The Longest Now


Public knowledge repositories : Alternatives to Agglomeration
Friday July 08th 2005, 3:35 am
Filed under: %a la mod

I hereby declare that I will give a talk by that name sometime this
decade, simply to hear myself say it in front of a live audienceAlternatives to
Agglomeration…
this is a subject that librarians
[should] have been considering for millennia.  And yet
precious few have been found.

Even
new journal articles and research papers are supposed to becreated
entirely anew, not directly drawing more than a few paragraphsfrom one
another, even when reproducing someone else’s experiment stepby
step.  What does this say about our notions of
creativity,information creation, individuality, sense of self?

Wikipedia has recently become symbolic ofa
growing variety of new trends; many of which have nothing to do
withbeing either a wiki or an encyclopedia.  The most important
ofthem are simply to do with the idea of offering an open public knowledge repository,
which will never disappear
[and so in some sense can never get ‘worse’ if you know
where to look], which accepts suggestions, which tries to tackle each subject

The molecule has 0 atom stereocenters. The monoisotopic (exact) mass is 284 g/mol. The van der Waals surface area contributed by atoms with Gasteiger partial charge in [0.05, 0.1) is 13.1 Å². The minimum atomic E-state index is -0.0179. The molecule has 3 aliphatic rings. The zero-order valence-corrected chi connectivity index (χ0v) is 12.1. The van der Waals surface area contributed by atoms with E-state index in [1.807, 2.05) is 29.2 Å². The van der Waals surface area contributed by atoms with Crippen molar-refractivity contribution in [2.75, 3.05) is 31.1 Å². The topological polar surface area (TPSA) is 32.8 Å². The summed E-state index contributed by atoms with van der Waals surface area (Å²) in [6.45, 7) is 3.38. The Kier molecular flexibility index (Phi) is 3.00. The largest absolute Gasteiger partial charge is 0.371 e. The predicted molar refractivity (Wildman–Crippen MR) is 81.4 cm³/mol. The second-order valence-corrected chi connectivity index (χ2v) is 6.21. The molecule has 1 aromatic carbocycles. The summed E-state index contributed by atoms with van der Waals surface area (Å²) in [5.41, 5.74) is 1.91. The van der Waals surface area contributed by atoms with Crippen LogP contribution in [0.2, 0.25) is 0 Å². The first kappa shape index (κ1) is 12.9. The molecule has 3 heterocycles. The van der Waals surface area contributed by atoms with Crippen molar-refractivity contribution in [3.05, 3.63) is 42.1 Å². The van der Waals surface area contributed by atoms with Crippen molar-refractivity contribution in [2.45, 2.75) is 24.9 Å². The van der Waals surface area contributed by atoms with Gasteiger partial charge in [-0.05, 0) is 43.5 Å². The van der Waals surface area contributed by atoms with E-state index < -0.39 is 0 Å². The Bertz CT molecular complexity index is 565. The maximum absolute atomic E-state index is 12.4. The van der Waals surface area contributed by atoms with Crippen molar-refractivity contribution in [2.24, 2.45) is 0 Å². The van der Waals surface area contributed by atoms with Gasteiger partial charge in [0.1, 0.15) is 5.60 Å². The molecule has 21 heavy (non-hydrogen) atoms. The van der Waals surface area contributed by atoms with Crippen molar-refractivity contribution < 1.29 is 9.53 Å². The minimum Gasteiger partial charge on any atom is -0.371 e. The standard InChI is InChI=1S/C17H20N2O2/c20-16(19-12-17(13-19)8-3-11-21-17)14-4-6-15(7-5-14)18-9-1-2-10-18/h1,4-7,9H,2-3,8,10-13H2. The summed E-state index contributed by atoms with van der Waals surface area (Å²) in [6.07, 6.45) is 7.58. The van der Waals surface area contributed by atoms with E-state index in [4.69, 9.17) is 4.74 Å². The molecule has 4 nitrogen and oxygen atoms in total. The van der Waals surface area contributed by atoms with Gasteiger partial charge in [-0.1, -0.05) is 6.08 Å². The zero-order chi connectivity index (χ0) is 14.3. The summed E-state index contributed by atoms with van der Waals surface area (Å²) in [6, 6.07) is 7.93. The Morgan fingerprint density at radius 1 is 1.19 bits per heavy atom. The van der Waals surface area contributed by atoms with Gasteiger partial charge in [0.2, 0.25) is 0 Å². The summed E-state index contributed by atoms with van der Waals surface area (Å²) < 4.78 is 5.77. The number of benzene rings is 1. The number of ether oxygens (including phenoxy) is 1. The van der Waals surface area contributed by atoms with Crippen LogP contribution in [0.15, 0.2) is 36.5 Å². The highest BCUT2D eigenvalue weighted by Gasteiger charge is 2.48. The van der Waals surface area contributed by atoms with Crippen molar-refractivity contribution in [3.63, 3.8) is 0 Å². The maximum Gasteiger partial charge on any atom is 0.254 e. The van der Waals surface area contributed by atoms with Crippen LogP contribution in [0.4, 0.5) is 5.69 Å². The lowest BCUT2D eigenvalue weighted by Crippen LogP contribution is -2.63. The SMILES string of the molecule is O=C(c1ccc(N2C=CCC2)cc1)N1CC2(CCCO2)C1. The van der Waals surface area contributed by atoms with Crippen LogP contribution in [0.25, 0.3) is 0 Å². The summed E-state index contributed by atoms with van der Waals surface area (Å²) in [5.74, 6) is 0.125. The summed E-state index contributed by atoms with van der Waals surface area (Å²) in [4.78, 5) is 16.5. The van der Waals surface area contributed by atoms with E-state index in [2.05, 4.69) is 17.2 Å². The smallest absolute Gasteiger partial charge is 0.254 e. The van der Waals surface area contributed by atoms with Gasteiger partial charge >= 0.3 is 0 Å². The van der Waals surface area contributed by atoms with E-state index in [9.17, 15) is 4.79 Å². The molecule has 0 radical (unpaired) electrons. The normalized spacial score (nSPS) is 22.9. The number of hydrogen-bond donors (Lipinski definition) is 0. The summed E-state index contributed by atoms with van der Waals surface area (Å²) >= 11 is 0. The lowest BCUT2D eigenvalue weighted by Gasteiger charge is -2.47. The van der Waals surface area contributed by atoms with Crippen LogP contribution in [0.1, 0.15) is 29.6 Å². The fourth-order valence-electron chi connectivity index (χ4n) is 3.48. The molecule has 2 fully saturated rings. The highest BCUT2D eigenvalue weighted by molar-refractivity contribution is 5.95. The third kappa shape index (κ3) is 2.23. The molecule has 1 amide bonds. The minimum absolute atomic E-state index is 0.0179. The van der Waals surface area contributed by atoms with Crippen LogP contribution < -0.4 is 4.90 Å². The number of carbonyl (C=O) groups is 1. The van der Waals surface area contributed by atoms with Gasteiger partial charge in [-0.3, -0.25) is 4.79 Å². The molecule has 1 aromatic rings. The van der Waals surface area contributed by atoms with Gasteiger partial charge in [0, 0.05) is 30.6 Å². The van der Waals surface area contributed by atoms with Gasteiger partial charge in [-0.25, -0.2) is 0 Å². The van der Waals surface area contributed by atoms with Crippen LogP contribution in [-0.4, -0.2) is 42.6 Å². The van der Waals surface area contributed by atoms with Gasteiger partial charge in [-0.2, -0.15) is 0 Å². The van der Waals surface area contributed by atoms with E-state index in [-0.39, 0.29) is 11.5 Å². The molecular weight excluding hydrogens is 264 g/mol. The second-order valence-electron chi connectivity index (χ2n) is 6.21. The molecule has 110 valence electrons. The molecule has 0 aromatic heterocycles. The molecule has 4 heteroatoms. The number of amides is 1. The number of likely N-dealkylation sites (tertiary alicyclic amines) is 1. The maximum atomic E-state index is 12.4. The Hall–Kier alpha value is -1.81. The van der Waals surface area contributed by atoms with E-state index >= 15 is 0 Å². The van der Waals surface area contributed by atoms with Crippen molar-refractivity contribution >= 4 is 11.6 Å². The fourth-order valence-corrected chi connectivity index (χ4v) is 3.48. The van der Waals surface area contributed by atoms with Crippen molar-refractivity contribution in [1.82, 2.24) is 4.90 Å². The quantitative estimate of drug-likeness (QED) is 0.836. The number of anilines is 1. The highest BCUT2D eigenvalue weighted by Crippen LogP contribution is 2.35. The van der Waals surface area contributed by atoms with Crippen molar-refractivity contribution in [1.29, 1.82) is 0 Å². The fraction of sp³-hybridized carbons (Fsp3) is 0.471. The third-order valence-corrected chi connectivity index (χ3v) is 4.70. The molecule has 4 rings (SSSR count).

it approaches broadly and thoroughly, not necessarily in that
order.

I’llfinish
up on this thought later, in a proper story. For now, let meleave you
with a comment from a Yahoo! blog post back in April, whentheir hosting
donation to Wikimedia (two score Korean servers comingonline soon) was
announced.

The Library
of Alexandria
is
held in very high regard. When it did exist it was neither reliablenor
publicly accessible. It was the personal property of one court. Itgrew
only with the arrival of the next ship’s library. The project
ofconfiscating books for copying actually made information
LESSavailable. It was absolutely riddled with errors, tall tales, ego
tripsand speculation. What it had going for it was that it was a
projectthat no one had accomplished before. No one had done it before
becausefew people saw the value in it.

That’s
where
Wikipedia is now -only it has every advantage that didn’t exist 2000,
or even 5 yearsago. Accessibility, reproducibility, and a vast ocean of
informationflooding into it every day.

Its potential for growth
is ultimately without limit. The fact that right now it has ten
articles about “American
Idol
” competitors for every one about a member of the Royal
Academy
is a temporary condition. What Wikipedia is now is
NOT what it will be in a year, five years, a hundred
years
. It’s not going to go away, and it’s already among the
most important cultural resources ever created.

Originally posted by: Dystopos,
hyperlinking mine

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